I wanted him to know that I wasn’t just gonna vote for me but that I was gonna vote for him, for his family, and for his community.Dr. Justin Brown
- Our tendency to make decisions in light of “What is best for me?” is often proven at the ballot box.
- It was nearly 100 years after the founding of the U.S. that Black men gained the right to vote, and this was not extended to women for another 50 years.
- 1 in 10,000 women die in childbirth, and this is about 3 times higher in Black women.
- There was a concerted effort by the federal government during Prohibition to refer to cannabis as marijuana to associate it with Mexican immigrants.
- The War on Drugs was launched at a time when drug use was actually declining, and less than 2% of Americans viewed it as the biggest problem facing the nation.
- 1 in 3 Black men in the U.S. are incarcerated in their lifetimes, and there are currently more Black Americans under correctional control than were enslaved in 1850.
- Black Americans are arrested disproportionately for cannabis despite lower rates of use than white Americans.
- Someone in the U.S. is arrested for a cannabis-related offense every 58 seconds, leading to 500,000 arrests annually with 90% of these for possession alone.
- A felony conviction for cannabis possession can create barriers to future housing and employment, and it strips one of the right to vote.
- The benefits of cannabis for chronic pain and anxiety are primarily available to the middle-class white men who are most likely to be certified for medical use.
- The world is much more nuanced than we’ve been led to believe.
- With every issue on the ballot, there is an important historical and often racial context.
- Conversations about reproductive health are far more personal that political for many.
- Access to free birth control reduces the rate of abortions by 75%.
- We may be surprised to discover how little critical thought we’ve invested in complex issues.
- Every $1 spent on drug treatment saves $12 in drug-related incarceration.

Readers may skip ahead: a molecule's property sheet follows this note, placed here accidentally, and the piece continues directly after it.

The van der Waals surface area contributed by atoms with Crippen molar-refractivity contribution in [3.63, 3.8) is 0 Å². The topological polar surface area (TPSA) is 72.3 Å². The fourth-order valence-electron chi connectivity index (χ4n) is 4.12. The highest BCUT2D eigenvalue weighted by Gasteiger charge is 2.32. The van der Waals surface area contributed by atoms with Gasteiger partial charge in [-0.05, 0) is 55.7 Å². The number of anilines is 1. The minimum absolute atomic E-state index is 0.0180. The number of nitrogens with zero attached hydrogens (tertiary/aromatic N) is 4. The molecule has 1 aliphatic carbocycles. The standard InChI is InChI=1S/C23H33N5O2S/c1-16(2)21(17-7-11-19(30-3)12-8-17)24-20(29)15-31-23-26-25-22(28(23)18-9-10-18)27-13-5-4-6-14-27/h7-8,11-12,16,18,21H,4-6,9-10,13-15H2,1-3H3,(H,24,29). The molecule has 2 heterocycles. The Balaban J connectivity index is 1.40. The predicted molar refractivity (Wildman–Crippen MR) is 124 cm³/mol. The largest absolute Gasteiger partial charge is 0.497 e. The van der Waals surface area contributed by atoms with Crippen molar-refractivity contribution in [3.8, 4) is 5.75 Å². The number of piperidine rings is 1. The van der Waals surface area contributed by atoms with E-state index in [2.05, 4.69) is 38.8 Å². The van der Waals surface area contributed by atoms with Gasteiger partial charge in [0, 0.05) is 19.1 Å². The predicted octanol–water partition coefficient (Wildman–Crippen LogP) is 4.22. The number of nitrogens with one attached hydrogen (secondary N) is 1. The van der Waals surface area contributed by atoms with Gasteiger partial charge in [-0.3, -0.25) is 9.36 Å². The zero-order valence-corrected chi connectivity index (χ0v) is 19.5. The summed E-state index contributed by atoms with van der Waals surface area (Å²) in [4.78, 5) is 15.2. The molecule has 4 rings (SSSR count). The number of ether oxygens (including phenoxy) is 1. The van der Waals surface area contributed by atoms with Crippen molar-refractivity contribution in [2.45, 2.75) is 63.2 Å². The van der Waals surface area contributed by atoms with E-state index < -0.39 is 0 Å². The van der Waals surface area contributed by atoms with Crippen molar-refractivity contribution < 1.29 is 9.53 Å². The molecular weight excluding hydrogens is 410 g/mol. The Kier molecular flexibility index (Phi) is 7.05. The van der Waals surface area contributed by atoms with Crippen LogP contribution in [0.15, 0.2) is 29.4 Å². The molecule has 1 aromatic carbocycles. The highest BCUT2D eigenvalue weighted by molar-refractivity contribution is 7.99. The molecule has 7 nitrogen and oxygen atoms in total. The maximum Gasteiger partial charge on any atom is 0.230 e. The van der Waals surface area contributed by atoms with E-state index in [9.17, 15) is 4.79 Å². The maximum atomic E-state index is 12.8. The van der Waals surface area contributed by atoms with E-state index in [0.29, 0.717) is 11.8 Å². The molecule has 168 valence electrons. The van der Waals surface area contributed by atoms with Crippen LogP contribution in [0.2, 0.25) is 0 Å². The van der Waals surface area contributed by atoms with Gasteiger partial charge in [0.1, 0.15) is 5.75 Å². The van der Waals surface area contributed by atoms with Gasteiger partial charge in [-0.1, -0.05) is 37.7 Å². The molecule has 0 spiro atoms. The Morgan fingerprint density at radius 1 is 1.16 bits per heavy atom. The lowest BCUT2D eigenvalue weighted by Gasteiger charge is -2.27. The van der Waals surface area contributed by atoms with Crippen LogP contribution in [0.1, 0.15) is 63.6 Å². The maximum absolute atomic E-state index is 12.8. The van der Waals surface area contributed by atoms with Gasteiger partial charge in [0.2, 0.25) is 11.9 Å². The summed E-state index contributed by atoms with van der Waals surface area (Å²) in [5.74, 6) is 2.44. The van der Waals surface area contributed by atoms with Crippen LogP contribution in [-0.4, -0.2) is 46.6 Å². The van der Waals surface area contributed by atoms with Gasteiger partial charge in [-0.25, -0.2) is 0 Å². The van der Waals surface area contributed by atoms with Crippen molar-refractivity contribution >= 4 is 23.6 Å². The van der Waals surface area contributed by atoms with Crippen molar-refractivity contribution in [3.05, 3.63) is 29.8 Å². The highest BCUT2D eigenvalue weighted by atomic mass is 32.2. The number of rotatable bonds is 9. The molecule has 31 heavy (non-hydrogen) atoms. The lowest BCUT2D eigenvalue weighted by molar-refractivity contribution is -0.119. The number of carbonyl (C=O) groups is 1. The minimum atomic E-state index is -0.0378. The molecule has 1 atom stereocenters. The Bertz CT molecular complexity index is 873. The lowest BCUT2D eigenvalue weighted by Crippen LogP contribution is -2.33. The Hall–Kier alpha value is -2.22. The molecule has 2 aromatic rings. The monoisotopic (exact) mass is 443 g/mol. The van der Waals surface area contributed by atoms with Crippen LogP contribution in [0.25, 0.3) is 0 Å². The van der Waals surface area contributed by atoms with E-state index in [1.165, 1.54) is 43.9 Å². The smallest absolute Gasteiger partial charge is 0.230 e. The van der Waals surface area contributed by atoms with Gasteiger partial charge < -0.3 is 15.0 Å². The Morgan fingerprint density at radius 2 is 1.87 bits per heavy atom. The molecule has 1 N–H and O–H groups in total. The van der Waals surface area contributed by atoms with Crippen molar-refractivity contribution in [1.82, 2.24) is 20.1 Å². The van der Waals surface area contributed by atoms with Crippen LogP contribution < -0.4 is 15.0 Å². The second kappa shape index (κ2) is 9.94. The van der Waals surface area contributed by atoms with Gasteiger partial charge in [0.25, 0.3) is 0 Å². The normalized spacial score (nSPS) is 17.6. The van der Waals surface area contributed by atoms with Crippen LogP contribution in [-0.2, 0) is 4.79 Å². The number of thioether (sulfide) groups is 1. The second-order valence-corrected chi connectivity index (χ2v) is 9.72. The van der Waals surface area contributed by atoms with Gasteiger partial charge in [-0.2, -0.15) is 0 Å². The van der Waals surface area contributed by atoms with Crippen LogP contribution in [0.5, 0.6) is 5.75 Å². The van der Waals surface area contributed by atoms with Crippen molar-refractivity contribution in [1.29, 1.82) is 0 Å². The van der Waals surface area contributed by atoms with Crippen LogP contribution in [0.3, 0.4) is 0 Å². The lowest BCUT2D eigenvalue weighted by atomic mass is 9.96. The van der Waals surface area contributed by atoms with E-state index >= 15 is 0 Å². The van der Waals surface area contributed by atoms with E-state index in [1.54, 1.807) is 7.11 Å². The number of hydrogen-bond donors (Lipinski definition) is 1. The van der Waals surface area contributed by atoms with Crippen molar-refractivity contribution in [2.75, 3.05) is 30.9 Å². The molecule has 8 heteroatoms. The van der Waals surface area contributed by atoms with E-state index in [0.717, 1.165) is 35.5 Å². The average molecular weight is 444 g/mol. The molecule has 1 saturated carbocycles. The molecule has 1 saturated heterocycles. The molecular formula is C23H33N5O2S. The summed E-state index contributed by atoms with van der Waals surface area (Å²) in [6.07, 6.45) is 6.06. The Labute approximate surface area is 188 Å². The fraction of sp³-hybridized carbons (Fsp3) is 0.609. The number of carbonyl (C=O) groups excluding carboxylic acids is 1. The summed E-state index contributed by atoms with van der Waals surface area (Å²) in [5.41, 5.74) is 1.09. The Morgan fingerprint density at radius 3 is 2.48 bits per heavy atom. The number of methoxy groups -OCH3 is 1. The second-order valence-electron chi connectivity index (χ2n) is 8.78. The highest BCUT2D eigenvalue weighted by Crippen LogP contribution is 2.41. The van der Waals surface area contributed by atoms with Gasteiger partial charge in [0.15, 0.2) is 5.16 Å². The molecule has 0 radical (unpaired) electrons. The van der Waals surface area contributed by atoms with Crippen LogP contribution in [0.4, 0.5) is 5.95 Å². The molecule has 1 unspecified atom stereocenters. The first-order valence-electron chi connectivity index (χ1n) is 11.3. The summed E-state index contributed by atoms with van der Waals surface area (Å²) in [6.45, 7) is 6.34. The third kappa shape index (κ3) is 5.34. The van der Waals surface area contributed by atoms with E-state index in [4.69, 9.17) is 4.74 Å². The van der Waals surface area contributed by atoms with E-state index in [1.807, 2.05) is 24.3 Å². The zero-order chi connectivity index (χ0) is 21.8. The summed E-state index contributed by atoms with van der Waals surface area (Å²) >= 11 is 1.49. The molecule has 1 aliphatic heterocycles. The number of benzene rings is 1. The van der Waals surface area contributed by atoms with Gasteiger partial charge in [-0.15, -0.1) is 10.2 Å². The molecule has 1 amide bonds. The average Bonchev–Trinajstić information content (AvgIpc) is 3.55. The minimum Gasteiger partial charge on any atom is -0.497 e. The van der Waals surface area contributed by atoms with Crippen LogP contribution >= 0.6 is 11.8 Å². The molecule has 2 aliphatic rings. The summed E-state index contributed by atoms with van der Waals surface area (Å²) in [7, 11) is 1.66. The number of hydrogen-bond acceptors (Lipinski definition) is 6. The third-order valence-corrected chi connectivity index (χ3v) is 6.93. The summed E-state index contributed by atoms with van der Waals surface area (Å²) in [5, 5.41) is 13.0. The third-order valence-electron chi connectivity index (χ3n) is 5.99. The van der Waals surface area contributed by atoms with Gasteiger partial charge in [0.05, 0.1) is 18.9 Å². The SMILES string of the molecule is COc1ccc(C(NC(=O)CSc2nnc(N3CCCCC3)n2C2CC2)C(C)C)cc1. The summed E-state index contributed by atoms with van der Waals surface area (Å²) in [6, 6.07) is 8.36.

- Before casting a vote, pause to reflect on how that vote will affect others – and specifically how it will affect those impacted by disenfranchisement.
- Find the courage to speak up about issues in the news, especially when they relate to your personal experience or professional expertise.
- Evaluate yourself honestly with the reflections, “What has motivated my votes in the past?” and “What should motivate my votes in the future?”
- “A vote is like a kind of prayer.” – Rev. Dr. Raphael Warnock
- The rate of abortion at less than 6 weeks gestation is 32%, not the over 50%, as mentioned in the episode.
Change Your Mind
We tend to think highly of ourselves for holding on to an opinion indefinitely, but growth and maturity are marked by the ability to react to new information by changing our minds. This week, Dr. Michael Brown is joined by Russell Catania as they outline the key steps to shifting perspectives.
Compassion Changes Everything
How do we respond to the fear and frustration at the intersection of the personal and political? Prompted by the Supreme Court’s draft decision to overturn Roe v. Wade, Dr. Michael Brown and Amy Seiffert share how a commitment to compassion in the face of complexity can deepen our connection to others.
Look Beyond Yourself
One of the most critical skills that leaders can master is the ability to see the bigger picture. Dr. Michael Brown has a conversation this week with Casey Greenawalt about a counterintuitive key to personal growth.